He and Dr. Sei Lee, a coauthor of the editorial accompanying the new study and a fellow geriatrician at the University of California, San Francisco, argue for a case-by-case approach in older adults — especially if a diagnosis of prediabetes will cause their children to berate them over every cookie.

For a patient who is frail and vulnerable, “you’re likely dealing with a host of other problems,” Dr. Lam said. “Don’t worry about this number.”

A very healthy 75-year-old who could live 20 more years faces a more nuanced decision. She may never progress to diabetes; she may also already follow the recommended lifestyle modifications.

Ms. Weinberg, now 69, sought help from a nutritionist, changed her diet to emphasize complex carbohydrates and protein, and began walking more and climbing stairs instead of taking elevators. She shed 10 pounds she didn’t need to lose. Over 18 months, her barely elevated A1C reading fell to 5.6.

Her friend Carol Jacobi, 71, who also lives in Los Angeles, got a similar warning at about the same time. Her A1C was 5.7, the lowest number defined as prediabetic, but her internist immediately prescribed metformin.

Ms. Jacobi, a retired fund-raiser with no family history of diabetes, felt unconcerned. She figured she could lose a little weight, but she had normal blood pressure and an active life that included lots of walking and yoga. After trying the drug for a few months, she stopped.

Now, neither woman has prediabetes. Although Ms. Jacobi did nothing much to reduce her blood sugar, and has gained a few pounds during the pandemic, her A1C has fallen to normal levels, too.

C.D.C. Announces $200 Million ‘Down Payment’ to Track Virus Variants

C.D.C. Announces $200 Million ‘Down Payment’ to Track Virus Variants

Scientists say the new investment will help in the next couple of months, but hope that the stimulus package will provide much more.

Dr. Rochelle Walensky, the C.D.C. director, speaking in December. Dr. Walensky laid out an ambitious program on Wednesday to track the numerous coronavirus variants circulating in the U.S.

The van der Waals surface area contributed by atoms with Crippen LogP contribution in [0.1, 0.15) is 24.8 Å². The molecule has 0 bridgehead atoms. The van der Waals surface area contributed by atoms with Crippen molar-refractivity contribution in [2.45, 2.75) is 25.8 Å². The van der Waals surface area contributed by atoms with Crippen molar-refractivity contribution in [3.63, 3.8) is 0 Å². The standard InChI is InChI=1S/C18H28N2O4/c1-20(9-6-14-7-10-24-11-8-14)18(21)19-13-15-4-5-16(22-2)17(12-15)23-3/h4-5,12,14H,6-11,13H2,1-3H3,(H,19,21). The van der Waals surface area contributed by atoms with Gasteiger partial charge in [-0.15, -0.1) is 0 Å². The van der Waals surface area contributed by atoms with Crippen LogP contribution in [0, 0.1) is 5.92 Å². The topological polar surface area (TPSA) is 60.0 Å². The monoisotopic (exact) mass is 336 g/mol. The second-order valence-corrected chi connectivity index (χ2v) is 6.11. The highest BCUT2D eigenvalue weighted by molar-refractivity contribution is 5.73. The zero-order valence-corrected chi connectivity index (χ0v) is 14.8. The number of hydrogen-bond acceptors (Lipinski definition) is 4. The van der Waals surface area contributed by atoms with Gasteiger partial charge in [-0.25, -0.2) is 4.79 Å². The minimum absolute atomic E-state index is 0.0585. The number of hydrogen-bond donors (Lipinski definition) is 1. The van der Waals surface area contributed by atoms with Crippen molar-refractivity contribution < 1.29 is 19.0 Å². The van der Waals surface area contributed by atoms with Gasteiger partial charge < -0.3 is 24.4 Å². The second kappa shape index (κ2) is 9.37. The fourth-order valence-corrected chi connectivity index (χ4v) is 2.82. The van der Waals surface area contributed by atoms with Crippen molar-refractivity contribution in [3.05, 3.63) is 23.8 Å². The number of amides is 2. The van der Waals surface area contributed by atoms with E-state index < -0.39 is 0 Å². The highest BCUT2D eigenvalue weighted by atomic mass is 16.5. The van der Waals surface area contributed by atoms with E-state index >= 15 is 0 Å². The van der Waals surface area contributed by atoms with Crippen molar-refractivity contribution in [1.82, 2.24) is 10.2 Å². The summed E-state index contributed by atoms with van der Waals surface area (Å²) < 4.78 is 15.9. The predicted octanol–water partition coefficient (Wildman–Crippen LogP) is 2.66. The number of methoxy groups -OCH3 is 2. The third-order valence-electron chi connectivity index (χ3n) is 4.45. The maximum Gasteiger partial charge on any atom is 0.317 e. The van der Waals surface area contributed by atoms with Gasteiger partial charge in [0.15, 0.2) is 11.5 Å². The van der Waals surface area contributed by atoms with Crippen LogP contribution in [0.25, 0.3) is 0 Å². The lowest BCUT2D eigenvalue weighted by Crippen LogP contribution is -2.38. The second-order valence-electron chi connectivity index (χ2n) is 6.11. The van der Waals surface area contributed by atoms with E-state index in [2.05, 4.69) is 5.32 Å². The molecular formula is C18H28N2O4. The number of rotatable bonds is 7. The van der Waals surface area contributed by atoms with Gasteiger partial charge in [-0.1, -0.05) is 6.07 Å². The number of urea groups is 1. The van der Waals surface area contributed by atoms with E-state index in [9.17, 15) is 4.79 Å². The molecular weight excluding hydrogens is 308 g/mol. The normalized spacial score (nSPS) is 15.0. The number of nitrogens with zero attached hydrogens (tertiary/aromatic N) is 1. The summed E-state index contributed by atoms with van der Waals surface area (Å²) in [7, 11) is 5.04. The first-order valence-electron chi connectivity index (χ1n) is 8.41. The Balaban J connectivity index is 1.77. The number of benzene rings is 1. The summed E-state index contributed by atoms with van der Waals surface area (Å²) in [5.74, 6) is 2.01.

Dr. Rochelle Walensky, the C.D.C. director, speaking in December. Dr. Walensky laid out an ambitious program on Wednesday to track the numerous coronavirus variants circulating in the U.S.Credit…Hilary Swift for The New York Times
  • Feb. 17, 2021, 4:57 p.m. ET

As lawmakers push for billions of dollars to fund the nation’s efforts to track coronavirus variants, the Biden administration announced on Wednesday a new effort to ramp up this work, pledging nearly $200 million to better identify the emerging threats.

Calling it a “down payment,” the White House said that the investment would result in a significant increase in the number of positive virus samples that labs could sequence. Public health laboratories, universities and programs run by the Centers for Disease Control and Prevention sequenced more than 9,000 genomes last week, according to the database GISAID. The agency hopes to increase its own contribution to 25,000 genomes a week.

“When we will get to 25,000 depends on the resources that we have at our fingertips and how quickly we can mobilize our partners,” Dr. Rochelle Walensky, the C.D.C. director, said at a White House news conference on Wednesday. “I don’t think this is going to be a light switch. I think it’s going to be a dial.”

The program is the administration’s most significant effort to date to address the looming danger of more contagious variants of the virus. A concerning variant first identified in Britain has infected at least 1,277 people in 42 states, although scientists suspect the true number is vastly higher.

Doubling about every 10 days, the B.1.1.7 variant that emerged in Britain threatens to slow or reverse the rapid drop of new coronavirus cases. What’s more, Dr. Walensky said that the nation had seen its first case of B.1.1.7 that had gained a particularly worrying mutation that has been shown in South Africa to blunt the effectiveness of vaccines.

Other worrisome variants have also cropped up in the United States, including one that was first found in South Africa and weakens vaccines.

The F.D.A. is preparing for a potential redesign of vaccines to better protect against the new variants, but those efforts will take months. In the short term, experts say, it is critical to increase sequencing efforts, which are too small and uncoordinated to adequately track where variants are spreading, and how quickly.

Scientists welcomed the new plans from the Biden administration. “It’s a huge step in the right direction,” said Bronwyn MacInnis, a geneticist at the Broad Institute.

Dr. MacInnis said that the “minimal gold standard” would be sequencing 5 percent of virus samples. If cases continue to fall, then 25,000 genomes a week would put the country near that threshold, she said, which is “where we need to be to be detecting not only known threats, but emerging threats.”